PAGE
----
After processing, this item would probably account for a smaller part of the total content of the finished product.

From here, the list goes on to include a number of other items.

But to be realistic, ingredients located this far down the list (other than nutritional supplements) are not likely to affect the overall rating of this product.

With seven notable exceptions

First, poultry and pork digest, a chemically hydrolyzed mixture of animal by-products that is typically sprayed onto the surface of a dry kibble to improve its taste.

Next, soybean oil is red flagged here only due to its rumored (yet unlikely) link to canine food allergies.

However, since soybean oil is high in omega-6 fatty acids and contains no omega-3’s, it’s considered less nutritious than flaxseed oil or a named animal fat.

In addition, we’re always disappointed to find artificial coloring in any pet food. That’s because coloring is used to make the product more appealing to humans — not your dog. After all, do you really think your dog cares what color his food is?

We also note that garlic can be a controversial item. Although many favor the ingredient for its claimed health benefits, garlic has been linked to Heinz body anemia in dogs.1

So, one must weigh the potential benefits of feeding garlic against its proven tendency to cause subclinical damage to the red blood cells of the animal.

Next, we find no mention of probiotics, friendly bacteria applied to the surface of the kibble after processing to help with digestion.

Also, the minerals listed here do not appear to be chelated. And that can make them more difficult to absorb. Non-chelated minerals are usually associated with lower quality dog foods.

And lastly, this food contains menadione, a controversial form of vitamin K linked to liver toxicity, allergies and the abnormal break-down of red blood cells.

Since vitamin K isn’t required by AAFCO in either of its dog food nutrient profiles, we question the use of this substance in any canine formulation.

Purina Puppy Chow
The Bottom Line

Judging by its ingredients alone, Purina Puppy Chow looks like a below-average dry product.

But ingredient quality by itself cannot tell the whole story. We still need to estimate the product’s meat content before determining a final rating.

The dashboard displays a dry matter protein reading of 31%, a fat level of 14% and estimated carbohydrates of about 48%.

As a group, the brand features an average protein content of 31% and a mean fat level of 13%. Together, these figures suggest a carbohydrate content of 48% for the overall product line.

And a fat-to-protein ratio of about 42%.

Above-average protein. Below-average fat. And near-average carbs when compared to a typical dry dog food.

When you consider the protein-boosting effect of the corn gluten and soybean meals, this looks like the profile of a kibble containing just a moderate amount of meat.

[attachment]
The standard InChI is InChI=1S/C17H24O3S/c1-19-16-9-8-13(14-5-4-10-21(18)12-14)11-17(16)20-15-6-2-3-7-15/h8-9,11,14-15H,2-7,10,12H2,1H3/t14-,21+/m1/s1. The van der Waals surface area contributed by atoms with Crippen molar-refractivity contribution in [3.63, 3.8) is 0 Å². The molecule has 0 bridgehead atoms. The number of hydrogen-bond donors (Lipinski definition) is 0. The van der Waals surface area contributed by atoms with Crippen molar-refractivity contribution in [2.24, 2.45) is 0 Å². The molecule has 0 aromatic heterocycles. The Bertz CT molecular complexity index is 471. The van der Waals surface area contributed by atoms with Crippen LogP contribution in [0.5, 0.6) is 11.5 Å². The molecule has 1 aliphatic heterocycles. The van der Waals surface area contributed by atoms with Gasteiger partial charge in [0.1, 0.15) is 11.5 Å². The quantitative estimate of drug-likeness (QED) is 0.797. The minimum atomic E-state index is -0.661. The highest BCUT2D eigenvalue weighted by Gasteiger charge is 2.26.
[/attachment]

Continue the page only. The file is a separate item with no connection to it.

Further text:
Bottom line?

Purina Puppy Chow is a plant-based dry dog food using a moderate amount of named by-product meals as its main sources of animal protein, thus earning the brand 2 stars.

Not recommended.

Please note certain recipes are sometimes given a higher or lower rating based upon our estimate of their total meat content and (when appropriate) their fat-to-protein ratios.

Those looking for a similar wet food from the same company may wish to visit our review of Purina Healthy Morsels canned dog food.

Purina Dog Food
Recall History

The following list (if present) includes all dog food recalls since 2009 directly related to this product line. If there are no recalls listed in this section, we have not yet reported any events.

You can view a complete list of all dog food recalls sorted by date. Or view the same list sorted alphabetically by brand.

To learn why our ratings have nothing to do with a product’s recall history, please visit our Dog Food Recalls FAQ page.

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Each review is offered in good faith and has been designed to help you make a more informed decision when buying dog food.

However, due to the biological uniqueness of every animal, none of our ratings are intended to suggest feeding a particular product will result in a specific dietary response or health benefit for your pet.

For a better understanding of how we analyze each product, please read our article, "The Problem with Dog Food Reviews".

Remember, no dog food can possibly be appropriate for every life stage, lifestyle or health condition. So, choose wisely. And when in doubt, consult a qualified veterinary professional for help.

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Notes and Updates

04/04/2018 Last Update

  1. Yamato et al, Heinz Body hemolytic anemia with eccentrocytosis from ingestion of Chinese chive (Allium tuberosum) and garlic (Allium sativum) in a dog, Journal of the American Animal Hospital Association 41:68-73 (2005)